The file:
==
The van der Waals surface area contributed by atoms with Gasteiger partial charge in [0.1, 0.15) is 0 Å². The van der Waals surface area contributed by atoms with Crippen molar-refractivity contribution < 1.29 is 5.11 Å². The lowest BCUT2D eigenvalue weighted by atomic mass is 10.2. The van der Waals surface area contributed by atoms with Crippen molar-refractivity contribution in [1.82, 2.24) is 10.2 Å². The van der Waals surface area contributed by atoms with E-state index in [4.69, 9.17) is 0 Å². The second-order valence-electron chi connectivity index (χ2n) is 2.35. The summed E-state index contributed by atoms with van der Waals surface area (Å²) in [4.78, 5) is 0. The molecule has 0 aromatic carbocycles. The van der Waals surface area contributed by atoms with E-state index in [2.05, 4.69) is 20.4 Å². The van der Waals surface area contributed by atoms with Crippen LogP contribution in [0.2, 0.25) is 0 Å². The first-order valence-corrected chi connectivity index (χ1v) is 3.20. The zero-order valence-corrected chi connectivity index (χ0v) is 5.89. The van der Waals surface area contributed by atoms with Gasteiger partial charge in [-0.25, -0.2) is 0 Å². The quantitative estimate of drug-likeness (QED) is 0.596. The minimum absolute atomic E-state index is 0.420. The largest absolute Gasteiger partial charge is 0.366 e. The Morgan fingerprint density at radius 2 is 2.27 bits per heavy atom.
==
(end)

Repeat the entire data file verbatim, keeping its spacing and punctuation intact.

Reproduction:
The van der Waals surface area contributed by atoms with Gasteiger partial charge in [0.1, 0.15) is 0 Å². The van der Waals surface area contributed by atoms with Crippen molar-refractivity contribution < 1.29 is 5.11 Å². The lowest BCUT2D eigenvalue weighted by atomic mass is 10.2. The van der Waals surface area contributed by atoms with Crippen molar-refractivity contribution in [1.82, 2.24) is 10.2 Å². The van der Waals surface area contributed by atoms with E-state index in [4.69, 9.17) is 0 Å². The second-order valence-electron chi connectivity index (χ2n) is 2.35. The summed E-state index contributed by atoms with van der Waals surface area (Å²) in [4.78, 5) is 0. The molecule has 0 aromatic carbocycles. The van der Waals surface area contributed by atoms with E-state index in [2.05, 4.69) is 20.4 Å². The van der Waals surface area contributed by atoms with Crippen LogP contribution in [0.2, 0.25) is 0 Å². The first-order valence-corrected chi connectivity index (χ1v) is 3.20. The zero-order valence-corrected chi connectivity index (χ0v) is 5.89. The van der Waals surface area contributed by atoms with Gasteiger partial charge in [-0.25, -0.2) is 0 Å². The quantitative estimate of drug-likeness (QED) is 0.596. The minimum absolute atomic E-state index is 0.420. The largest absolute Gasteiger partial charge is 0.366 e. The Morgan fingerprint density at radius 2 is 2.27 bits per heavy atom.